One reviewer likened it to a retelling of Cain and Abel, and wrote of the play: "Brotherly love and hatred is translated into the terms of men who have known betrayal since their youth, when their parents walked out on them, and who will never be able entirely to trust anyone, including (and especially) each other. Implicit in their relationship is the idea that to live is to con."

It's the birthday of novelist Barbara Kingsolver (books by this author), born in Annapolis, Maryland (1955). She is the writer of many novels, stories, and essays, and is known for her use of extensive research.

She grew up in rural Kentucky, where her dad was the county doctor, but the family moved to the Congo for a year so he could work as a medical missionary. She was tall and thin and bookish, and she wrote in a journal, and she was good at piano. She got a scholarship to DePauw University for piano, but switched her major to biology because it seemed more lucrative. She moved to Tucson and wrote a master's thesis on termite behavior, and then ended up in technical writing.

Always she wrote stories on her own. When she developed insomnia, she took her typewriter into the closet so she wouldn't wake her husband. She wrote a novel about a woman who ends up with custody of a young Cherokee girl named Turtle. That novel was The Bean Trees (1988). She wrote two more novels, Animal Dreams (1990) and Pigs in Heaven (1993), as well as books of essays and short stories.

For years, she had a folder on her desk that she called the "damn Africa file." Eventually, she used it to write The Poisonwood Bible (1998). It was a huge best-seller, selling more than 2 million copies, and was a finalist for the Pulitzer Prize.

Barbara Kingsolver said: "The best research gets your fingers dusty and your shoes dirty, especially because a novel is made of details. I had to know what a place smelled like, what it sounded like. ... There's no substitute for that. I've been steeped in evidence-based truth."

And she said, "What a writer can do, what a fiction writer or a poet or an essay writer can do, is re-engage people with their own humanity. Fiction and essays can create empathy for the theoretical stranger."

It's the birthday of the investigative journalist who broke the story of the My Lai Massacre to the American public: Seymour Hersh (books by this author), born in Chicago (1937).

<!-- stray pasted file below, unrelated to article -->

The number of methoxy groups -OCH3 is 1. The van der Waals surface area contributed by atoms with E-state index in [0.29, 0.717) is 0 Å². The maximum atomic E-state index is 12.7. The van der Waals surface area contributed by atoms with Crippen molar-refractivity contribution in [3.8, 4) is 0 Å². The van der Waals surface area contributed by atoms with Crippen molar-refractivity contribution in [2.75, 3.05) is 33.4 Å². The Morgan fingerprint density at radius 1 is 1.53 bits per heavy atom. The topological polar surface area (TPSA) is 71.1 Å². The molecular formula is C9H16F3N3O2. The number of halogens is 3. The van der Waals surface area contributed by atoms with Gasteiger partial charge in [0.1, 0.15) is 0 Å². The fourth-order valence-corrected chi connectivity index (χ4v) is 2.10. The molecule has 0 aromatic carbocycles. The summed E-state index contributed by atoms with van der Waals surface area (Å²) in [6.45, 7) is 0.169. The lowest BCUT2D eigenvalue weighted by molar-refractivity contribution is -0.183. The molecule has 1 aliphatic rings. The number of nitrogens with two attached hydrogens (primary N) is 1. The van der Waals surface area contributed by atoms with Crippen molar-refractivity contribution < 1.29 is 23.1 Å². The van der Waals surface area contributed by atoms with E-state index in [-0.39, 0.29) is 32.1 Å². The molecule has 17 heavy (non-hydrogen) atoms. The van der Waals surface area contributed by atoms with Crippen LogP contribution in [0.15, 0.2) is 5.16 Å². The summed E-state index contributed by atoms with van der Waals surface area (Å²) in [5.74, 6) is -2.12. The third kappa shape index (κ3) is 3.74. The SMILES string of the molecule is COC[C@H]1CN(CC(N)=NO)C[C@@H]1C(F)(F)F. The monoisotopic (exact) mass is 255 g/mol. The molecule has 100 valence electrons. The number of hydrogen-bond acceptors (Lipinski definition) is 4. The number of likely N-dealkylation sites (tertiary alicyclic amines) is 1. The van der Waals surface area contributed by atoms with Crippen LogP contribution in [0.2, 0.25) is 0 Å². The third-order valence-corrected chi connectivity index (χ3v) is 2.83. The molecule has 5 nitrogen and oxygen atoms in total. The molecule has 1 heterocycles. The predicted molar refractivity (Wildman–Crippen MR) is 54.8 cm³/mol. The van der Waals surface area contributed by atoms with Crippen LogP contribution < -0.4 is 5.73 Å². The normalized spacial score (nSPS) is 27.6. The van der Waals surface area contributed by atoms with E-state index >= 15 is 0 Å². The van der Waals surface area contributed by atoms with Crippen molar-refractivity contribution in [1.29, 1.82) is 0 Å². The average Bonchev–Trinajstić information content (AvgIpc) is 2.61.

He worked as a reporter for various wire services, including the Associated Press, and eventually as a Pentagon correspondent. When he wrote an extensive piece on chemical and biological warfare that the AP cut to just a fraction of its original size, he quit to go freelance.

He got a tip that a lieutenant, William Calley, was being court-martialed for killing innocent civilians in Vietnam. Hersh drove from base to base, waking people up to ask them where Calley was, pulling all his Pentagon strings, until he found Calley and Calley told him what happened.

Life and Look magazines refused the story, but he did finally sell it. When the story hit, it made a huge impact on the public perception of the Vietnam War, and Hersh won the Pulitzer Prize.

Since 1993, he has been a regular contributor to The New Yorker, where in 2004 he exposed the Abu Ghraib prison scandal.

A friend of his said, "There's only a handful of reporters like Hersh who are still doing investigative reporting. There's a new crop of journalists who are what I call 'scandal reporters,' or 'scandal beat reporters.' They only pretend to do investigative reporting."

When asked what the secret is to being an investigative reporter, Seymour Hersh said: "I don't make deals, I don't party and drink with sources, and I don't play a game of leaks. I read, I listen, I squirrel information. It's fun."

Be well, do good work, and keep in touch.®